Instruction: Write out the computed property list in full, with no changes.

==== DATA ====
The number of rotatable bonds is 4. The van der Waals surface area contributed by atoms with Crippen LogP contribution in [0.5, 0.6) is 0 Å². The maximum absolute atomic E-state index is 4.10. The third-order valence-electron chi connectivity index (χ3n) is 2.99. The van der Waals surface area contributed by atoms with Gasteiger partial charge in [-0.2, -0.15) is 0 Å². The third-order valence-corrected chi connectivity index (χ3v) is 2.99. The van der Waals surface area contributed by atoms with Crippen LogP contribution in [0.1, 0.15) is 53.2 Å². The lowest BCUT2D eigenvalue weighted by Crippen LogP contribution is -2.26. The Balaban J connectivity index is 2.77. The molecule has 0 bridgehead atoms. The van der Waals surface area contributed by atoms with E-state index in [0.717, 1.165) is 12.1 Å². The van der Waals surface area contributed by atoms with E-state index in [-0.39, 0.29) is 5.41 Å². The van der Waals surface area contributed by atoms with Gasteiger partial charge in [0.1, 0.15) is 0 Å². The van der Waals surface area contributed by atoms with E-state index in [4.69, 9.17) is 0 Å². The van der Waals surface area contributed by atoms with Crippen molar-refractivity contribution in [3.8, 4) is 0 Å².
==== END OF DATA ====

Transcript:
The number of rotatable bonds is 4. The van der Waals surface area contributed by atoms with Crippen LogP contribution in [0.5, 0.6) is 0 Å². The maximum absolute atomic E-state index is 4.10. The third-order valence-electron chi connectivity index (χ3n) is 2.99. The van der Waals surface area contributed by atoms with Gasteiger partial charge in [-0.2, -0.15) is 0 Å². The third-order valence-corrected chi connectivity index (χ3v) is 2.99. The van der Waals surface area contributed by atoms with Crippen LogP contribution in [0.1, 0.15) is 53.2 Å². The lowest BCUT2D eigenvalue weighted by Crippen LogP contribution is -2.26. The Balaban J connectivity index is 2.77. The molecule has 0 bridgehead atoms. The van der Waals surface area contributed by atoms with E-state index in [0.717, 1.165) is 12.1 Å². The van der Waals surface area contributed by atoms with E-state index in [-0.39, 0.29) is 5.41 Å². The van der Waals surface area contributed by atoms with Gasteiger partial charge in [0.1, 0.15) is 0 Å². The van der Waals surface area contributed by atoms with E-state index in [4.69, 9.17) is 0 Å². The van der Waals surface area contributed by atoms with Crippen molar-refractivity contribution in [3.8, 4) is 0 Å².